What is adverse possession?

From the Latin usucapão, usucapion is the acquisition of a right or property through its exercise under the conditions and deadlines established by law. adverse possession, also known as acquisitive prescription , is a way of accessing the ownership of a thing through the continued possession of rights in rem during the time established by legislation.

Another element that should be clear in relation to adverse possession is that it is retroactive. And it is considered that, after the deadline, the acquisition of the right took place at the moment it started. In order for adverse possession to exist, there can be no action against the possession in question by the affected party. The existence of adverse possession can be justified by two theories: the objective theory and the subjective theory.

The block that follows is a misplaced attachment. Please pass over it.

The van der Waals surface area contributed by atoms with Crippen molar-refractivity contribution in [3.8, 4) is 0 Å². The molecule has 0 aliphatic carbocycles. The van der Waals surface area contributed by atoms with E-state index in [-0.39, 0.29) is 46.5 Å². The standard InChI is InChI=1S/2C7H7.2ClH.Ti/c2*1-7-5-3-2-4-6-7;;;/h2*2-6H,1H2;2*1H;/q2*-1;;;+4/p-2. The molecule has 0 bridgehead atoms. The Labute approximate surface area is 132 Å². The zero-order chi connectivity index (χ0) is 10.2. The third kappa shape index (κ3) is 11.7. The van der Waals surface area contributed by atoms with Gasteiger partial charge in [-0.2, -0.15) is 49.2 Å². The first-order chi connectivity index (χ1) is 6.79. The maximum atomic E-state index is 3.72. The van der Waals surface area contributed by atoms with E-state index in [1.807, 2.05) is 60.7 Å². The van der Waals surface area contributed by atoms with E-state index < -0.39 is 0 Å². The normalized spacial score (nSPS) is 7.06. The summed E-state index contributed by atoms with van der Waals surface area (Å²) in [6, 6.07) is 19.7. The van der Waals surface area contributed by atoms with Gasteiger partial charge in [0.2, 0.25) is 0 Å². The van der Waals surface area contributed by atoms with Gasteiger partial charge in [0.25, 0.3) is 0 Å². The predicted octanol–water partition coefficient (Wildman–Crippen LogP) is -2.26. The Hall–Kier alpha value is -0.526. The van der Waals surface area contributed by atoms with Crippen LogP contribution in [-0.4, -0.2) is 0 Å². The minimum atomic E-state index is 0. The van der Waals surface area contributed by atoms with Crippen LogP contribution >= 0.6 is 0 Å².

The objective theory maintains that the foundation of usucapión lies in granting security to legal relationships by consolidating apparent possession. This theory, therefore, seeks to maintain the status quo of ownership. The subjective theory, on the other hand, justifies the adverse possession of the abandonment or waiver of the right in rem that the holder has, since he does not exercise any defense action against the possession of another. The problem with this position is that, when the holder demonstrates that there is no will to renounce, the adverse possession is immediately invalidated. It is interesting to note, in addition to everything that has been said so far, that there are two clearly differentiated types of adverse possession. Thus, on the one hand, we find the ordinary summons, which is identified by demanding a fair title for the time established by law and also in good faith. It is important to make it clear that the aforementioned title must be valid and true. And you also have to be able to prove it, since at no time is it presumed. And, on the other hand, there is the extraordinary, which does not require either of the two elements mentioned above. That is, neither the title nor in good faith. However, it should not be forgotten that there are other types of adverse possession. So, for example, based on what the interruption of possession is, the Civil Code divides it into two groups: Civil interruption. This is what occurs as a result of the court summons made to the possessor. An act of conciliation can also cause this type of interruption, as well as the recognition by the holder of the right of holder. Natural disturbance. It is the one that occurs when possession ceases for more than one year, regardless of the causes that gave rise to this circumstance. The person who acquires or claims a right through adverse possession is known as usucapiente. This can aspire to adverse possession of the common acquisitive prescription (when it acts in good faith and with just title) or extraordinary acquisitive prescription (does not require good faith or fair title, since it is based only on possession).

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